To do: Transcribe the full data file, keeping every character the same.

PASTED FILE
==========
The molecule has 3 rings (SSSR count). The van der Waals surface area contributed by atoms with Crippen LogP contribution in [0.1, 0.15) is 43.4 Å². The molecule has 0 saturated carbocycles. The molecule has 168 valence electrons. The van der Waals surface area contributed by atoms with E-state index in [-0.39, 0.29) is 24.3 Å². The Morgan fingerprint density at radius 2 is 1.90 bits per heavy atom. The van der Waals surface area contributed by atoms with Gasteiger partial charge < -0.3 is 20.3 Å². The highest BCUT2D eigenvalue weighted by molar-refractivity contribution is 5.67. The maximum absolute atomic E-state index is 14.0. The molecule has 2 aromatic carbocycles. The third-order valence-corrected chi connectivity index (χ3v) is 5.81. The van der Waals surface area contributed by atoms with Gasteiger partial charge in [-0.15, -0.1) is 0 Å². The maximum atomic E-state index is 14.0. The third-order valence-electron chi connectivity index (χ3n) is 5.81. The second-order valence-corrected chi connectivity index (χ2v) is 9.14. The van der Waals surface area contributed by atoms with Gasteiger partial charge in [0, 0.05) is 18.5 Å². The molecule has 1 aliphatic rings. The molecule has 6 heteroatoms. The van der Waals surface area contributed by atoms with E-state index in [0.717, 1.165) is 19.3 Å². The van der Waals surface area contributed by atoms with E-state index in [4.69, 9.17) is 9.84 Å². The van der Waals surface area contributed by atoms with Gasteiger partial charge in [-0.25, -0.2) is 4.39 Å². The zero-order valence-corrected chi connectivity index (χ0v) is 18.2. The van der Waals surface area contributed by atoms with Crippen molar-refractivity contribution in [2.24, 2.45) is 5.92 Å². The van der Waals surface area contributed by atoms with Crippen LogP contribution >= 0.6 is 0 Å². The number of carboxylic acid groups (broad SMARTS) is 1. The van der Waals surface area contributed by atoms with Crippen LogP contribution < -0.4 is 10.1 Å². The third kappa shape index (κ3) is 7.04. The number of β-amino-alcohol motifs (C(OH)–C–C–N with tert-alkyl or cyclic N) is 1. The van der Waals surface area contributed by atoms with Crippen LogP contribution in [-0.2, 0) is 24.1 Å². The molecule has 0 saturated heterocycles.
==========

The molecule has 3 rings (SSSR count). The van der Waals surface area contributed by atoms with Crippen LogP contribution in [0.1, 0.15) is 43.4 Å². The molecule has 0 saturated carbocycles. The molecule has 168 valence electrons. The van der Waals surface area contributed by atoms with E-state index in [-0.39, 0.29) is 24.3 Å². The Morgan fingerprint density at radius 2 is 1.90 bits per heavy atom. The van der Waals surface area contributed by atoms with Gasteiger partial charge < -0.3 is 20.3 Å². The highest BCUT2D eigenvalue weighted by molar-refractivity contribution is 5.67. The maximum absolute atomic E-state index is 14.0. The molecule has 2 aromatic carbocycles. The third-order valence-corrected chi connectivity index (χ3v) is 5.81. The van der Waals surface area contributed by atoms with Gasteiger partial charge in [-0.15, -0.1) is 0 Å². The maximum atomic E-state index is 14.0. The third-order valence-electron chi connectivity index (χ3n) is 5.81. The second-order valence-corrected chi connectivity index (χ2v) is 9.14. The van der Waals surface area contributed by atoms with Gasteiger partial charge in [0, 0.05) is 18.5 Å². The molecule has 1 aliphatic rings. The molecule has 6 heteroatoms. The van der Waals surface area contributed by atoms with E-state index in [0.717, 1.165) is 19.3 Å². The van der Waals surface area contributed by atoms with E-state index in [4.69, 9.17) is 9.84 Å². The van der Waals surface area contributed by atoms with Gasteiger partial charge in [-0.25, -0.2) is 4.39 Å². The zero-order valence-corrected chi connectivity index (χ0v) is 18.2. The van der Waals surface area contributed by atoms with Crippen molar-refractivity contribution in [2.24, 2.45) is 5.92 Å². The van der Waals surface area contributed by atoms with Crippen LogP contribution >= 0.6 is 0 Å². The number of carboxylic acid groups (broad SMARTS) is 1. The van der Waals surface area contributed by atoms with Crippen LogP contribution < -0.4 is 10.1 Å². The third kappa shape index (κ3) is 7.04. The number of β-amino-alcohol motifs (C(OH)–C–C–N with tert-alkyl or cyclic N) is 1. The van der Waals surface area contributed by atoms with Crippen LogP contribution in [-0.2, 0) is 24.1 Å². The molecule has 0 saturated heterocycles.